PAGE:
Grand titles attract hikers. And, as the highest mountain in Northern Ireland, Slieve Donard attracts a fair few. The tallest of the famous Mourne Mountains, Slieve Donard, is surrounded by a cluster of peaks, with Silent Valley Reservoir in the center of them all. A Slieve Donard hike is by no means a small task, but the summit views make it worth the challenge.
Slieve Donard stands at 850 meters and towers over the nearby coastal town of Newcastle. There are several different routes up the mountain and, as the weather is prone to changing rapidly, you will need strong navigational skills. Before climbing, it is important to research your preferred route and prepare the necessary equipment. While a Slieve Donard hike can be very rewarding, you shouldn’t underestimate the preparations needed to enjoy the mountain safely.
Luckily, we’ve done your research for you. Here is our guide to climbing Slieve Donard to help you prepare for your hike.
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Which route shall I take up Slieve Donard?
If you are planning a Slieve Donard hike, this is likely one of your first questions. The two main routes are the Glen River and the Bloody Bridge paths.
The Glen River route is the most popular and conveniently starts at Newcastle, ideal for those staying overnight in the town. The trail is split into three main sections: the forest, the saddle, and the Mourne Wall. From Newcastle, the path takes hikers up through a forest, following the river upstream. Once you exit the forest, you are left exposed to the Highlands with fantastic views over the Mourne Mountains.
The saddle section of the route is the connecting slope between Slieve Commedagh and Slieve Donard and comes a short climb after. Here, you’ll spot the Mourne Wall and can follow the traditional wall to the summit. If it is your first time climbing Slieve Donard, we’d recommend choosing the Glen River route. The path is busier should you need assistance in an emergency or for directions. The starting point is also easy to access from Newcastle, which is often more convenient for hikers.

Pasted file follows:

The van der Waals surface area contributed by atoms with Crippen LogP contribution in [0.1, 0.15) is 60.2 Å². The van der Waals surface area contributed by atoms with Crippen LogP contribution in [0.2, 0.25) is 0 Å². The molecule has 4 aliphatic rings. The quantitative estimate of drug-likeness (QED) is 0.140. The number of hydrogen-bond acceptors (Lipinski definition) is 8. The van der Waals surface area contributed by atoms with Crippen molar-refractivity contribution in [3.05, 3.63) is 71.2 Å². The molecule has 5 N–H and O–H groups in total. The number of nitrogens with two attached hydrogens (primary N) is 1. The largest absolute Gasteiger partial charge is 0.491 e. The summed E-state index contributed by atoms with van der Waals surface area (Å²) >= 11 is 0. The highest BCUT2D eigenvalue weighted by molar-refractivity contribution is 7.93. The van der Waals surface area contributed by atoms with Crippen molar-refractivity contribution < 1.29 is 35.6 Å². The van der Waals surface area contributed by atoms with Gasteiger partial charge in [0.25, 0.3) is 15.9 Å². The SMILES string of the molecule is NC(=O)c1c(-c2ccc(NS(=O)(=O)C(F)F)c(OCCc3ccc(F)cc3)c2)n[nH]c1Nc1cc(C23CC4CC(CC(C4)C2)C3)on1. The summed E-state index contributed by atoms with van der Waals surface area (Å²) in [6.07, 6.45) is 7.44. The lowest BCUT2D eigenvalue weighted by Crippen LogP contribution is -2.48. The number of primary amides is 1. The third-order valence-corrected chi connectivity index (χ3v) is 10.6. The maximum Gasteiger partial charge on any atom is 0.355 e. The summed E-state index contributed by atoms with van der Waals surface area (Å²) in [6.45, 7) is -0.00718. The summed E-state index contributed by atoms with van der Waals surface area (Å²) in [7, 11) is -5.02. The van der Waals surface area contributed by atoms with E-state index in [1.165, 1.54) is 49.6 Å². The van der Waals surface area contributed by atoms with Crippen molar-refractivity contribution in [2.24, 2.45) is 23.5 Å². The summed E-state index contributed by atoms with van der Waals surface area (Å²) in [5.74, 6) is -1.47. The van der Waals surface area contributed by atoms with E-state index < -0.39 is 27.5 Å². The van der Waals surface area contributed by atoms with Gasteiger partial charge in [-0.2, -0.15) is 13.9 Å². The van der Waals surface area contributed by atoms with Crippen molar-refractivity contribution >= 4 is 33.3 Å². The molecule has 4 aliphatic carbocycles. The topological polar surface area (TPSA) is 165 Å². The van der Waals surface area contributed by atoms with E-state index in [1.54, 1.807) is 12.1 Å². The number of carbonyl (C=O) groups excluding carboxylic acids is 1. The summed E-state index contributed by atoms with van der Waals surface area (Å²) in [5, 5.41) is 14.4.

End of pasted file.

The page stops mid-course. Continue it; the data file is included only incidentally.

The Bloody Bridge route starts further South at the Bloody Bridge car park. From the car park, the path follows the Bloody Bridge River, which coined its name from a massacre during the 1641 Rebellion. Hikers cross many footbridges, styles, and walk through an old quarry.
Aside from the Bloody Bridge, you’ll also spot natural features like Chimney Rock Mountain. Unlike the Glen River route, this path takes hikers up the East side of Slieve Donard to reach the saddle. Once the hikers reach the saddle, the Glen River and Bloody Bridge routes merge. Both routes then follow the Mourne Wall to Slieve Donard’s summit. For those interested in the history of 1641 or wanting a quieter path up the mountain, the Bloody Bridge is a great option. The route is less busy than that of the Glen River and tends to attract more experienced hikers.
How long does it take to walk up Slieve Donard?
Regardless of which route you choose, you should allocate approximately five to six hours to complete a return trip up Slieve Donard. A Slieve Donard hike is something you should dedicate a full day in your itinerary to, especially so you can leisurely enjoy the summit without rushing back down.